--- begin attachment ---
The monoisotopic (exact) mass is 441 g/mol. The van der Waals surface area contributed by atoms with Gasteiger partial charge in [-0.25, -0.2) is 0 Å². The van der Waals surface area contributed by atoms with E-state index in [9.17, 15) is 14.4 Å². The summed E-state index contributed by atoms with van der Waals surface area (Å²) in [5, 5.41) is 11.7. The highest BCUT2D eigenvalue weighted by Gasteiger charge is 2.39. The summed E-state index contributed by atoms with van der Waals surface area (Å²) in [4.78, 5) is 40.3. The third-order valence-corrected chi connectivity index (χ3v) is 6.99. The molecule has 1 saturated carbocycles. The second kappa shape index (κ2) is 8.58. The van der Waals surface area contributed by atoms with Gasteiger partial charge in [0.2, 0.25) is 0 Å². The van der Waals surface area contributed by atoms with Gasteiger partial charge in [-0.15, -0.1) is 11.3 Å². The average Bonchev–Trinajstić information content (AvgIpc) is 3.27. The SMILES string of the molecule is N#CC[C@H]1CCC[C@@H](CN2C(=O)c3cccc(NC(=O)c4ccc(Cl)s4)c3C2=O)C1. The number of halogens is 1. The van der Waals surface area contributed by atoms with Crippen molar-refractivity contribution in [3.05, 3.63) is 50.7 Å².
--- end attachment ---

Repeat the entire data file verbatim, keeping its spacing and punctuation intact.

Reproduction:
The monoisotopic (exact) mass is 441 g/mol. The van der Waals surface area contributed by atoms with Gasteiger partial charge in [-0.25, -0.2) is 0 Å². The van der Waals surface area contributed by atoms with E-state index in [9.17, 15) is 14.4 Å². The summed E-state index contributed by atoms with van der Waals surface area (Å²) in [5, 5.41) is 11.7. The highest BCUT2D eigenvalue weighted by Gasteiger charge is 2.39. The summed E-state index contributed by atoms with van der Waals surface area (Å²) in [4.78, 5) is 40.3. The third-order valence-corrected chi connectivity index (χ3v) is 6.99. The molecule has 1 saturated carbocycles. The second kappa shape index (κ2) is 8.58. The van der Waals surface area contributed by atoms with Gasteiger partial charge in [0.2, 0.25) is 0 Å². The van der Waals surface area contributed by atoms with Gasteiger partial charge in [-0.15, -0.1) is 11.3 Å². The average Bonchev–Trinajstić information content (AvgIpc) is 3.27. The SMILES string of the molecule is N#CC[C@H]1CCC[C@@H](CN2C(=O)c3cccc(NC(=O)c4ccc(Cl)s4)c3C2=O)C1. The number of halogens is 1. The van der Waals surface area contributed by atoms with Crippen molar-refractivity contribution in [3.05, 3.63) is 50.7 Å².